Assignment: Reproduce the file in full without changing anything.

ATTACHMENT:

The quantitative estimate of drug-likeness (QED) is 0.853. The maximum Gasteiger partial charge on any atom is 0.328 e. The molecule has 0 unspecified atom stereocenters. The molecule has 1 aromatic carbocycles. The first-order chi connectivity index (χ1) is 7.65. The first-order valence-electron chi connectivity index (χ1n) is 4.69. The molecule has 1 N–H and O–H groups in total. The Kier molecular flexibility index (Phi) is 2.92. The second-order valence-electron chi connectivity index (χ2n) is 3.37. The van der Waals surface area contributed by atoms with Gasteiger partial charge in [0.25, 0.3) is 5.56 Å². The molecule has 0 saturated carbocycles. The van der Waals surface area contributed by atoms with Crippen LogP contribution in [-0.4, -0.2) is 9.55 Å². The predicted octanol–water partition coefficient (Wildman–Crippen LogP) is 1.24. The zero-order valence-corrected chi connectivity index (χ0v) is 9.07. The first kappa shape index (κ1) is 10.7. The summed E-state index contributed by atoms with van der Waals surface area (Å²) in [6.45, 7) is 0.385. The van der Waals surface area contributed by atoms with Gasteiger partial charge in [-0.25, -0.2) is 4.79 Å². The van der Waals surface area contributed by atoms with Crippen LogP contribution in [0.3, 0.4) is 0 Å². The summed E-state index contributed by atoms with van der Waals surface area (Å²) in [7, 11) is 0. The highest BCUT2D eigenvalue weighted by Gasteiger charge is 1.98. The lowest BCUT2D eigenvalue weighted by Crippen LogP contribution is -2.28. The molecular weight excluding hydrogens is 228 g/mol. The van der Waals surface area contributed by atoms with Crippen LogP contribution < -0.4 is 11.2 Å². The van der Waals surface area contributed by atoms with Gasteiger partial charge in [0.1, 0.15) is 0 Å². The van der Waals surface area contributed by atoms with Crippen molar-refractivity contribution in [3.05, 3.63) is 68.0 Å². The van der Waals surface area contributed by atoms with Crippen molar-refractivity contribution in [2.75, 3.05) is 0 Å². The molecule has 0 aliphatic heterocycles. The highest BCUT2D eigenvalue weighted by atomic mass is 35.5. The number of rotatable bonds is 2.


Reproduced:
The quantitative estimate of drug-likeness (QED) is 0.853. The maximum Gasteiger partial charge on any atom is 0.328 e. The molecule has 0 unspecified atom stereocenters. The molecule has 1 aromatic carbocycles. The first-order chi connectivity index (χ1) is 7.65. The first-order valence-electron chi connectivity index (χ1n) is 4.69. The molecule has 1 N–H and O–H groups in total. The Kier molecular flexibility index (Phi) is 2.92. The second-order valence-electron chi connectivity index (χ2n) is 3.37. The van der Waals surface area contributed by atoms with Gasteiger partial charge in [0.25, 0.3) is 5.56 Å². The molecule has 0 saturated carbocycles. The van der Waals surface area contributed by atoms with Crippen LogP contribution in [-0.4, -0.2) is 9.55 Å². The predicted octanol–water partition coefficient (Wildman–Crippen LogP) is 1.24. The zero-order valence-corrected chi connectivity index (χ0v) is 9.07. The first kappa shape index (κ1) is 10.7. The summed E-state index contributed by atoms with van der Waals surface area (Å²) in [6.45, 7) is 0.385. The van der Waals surface area contributed by atoms with Gasteiger partial charge in [-0.25, -0.2) is 4.79 Å². The van der Waals surface area contributed by atoms with Crippen LogP contribution in [0.3, 0.4) is 0 Å². The summed E-state index contributed by atoms with van der Waals surface area (Å²) in [7, 11) is 0. The highest BCUT2D eigenvalue weighted by Gasteiger charge is 1.98. The lowest BCUT2D eigenvalue weighted by Crippen LogP contribution is -2.28. The molecular weight excluding hydrogens is 228 g/mol. The van der Waals surface area contributed by atoms with Crippen LogP contribution < -0.4 is 11.2 Å². The van der Waals surface area contributed by atoms with Gasteiger partial charge in [0.1, 0.15) is 0 Å². The van der Waals surface area contributed by atoms with Crippen molar-refractivity contribution in [3.05, 3.63) is 68.0 Å². The van der Waals surface area contributed by atoms with Crippen molar-refractivity contribution in [2.75, 3.05) is 0 Å². The molecule has 0 aliphatic heterocycles. The highest BCUT2D eigenvalue weighted by atomic mass is 35.5. The number of rotatable bonds is 2.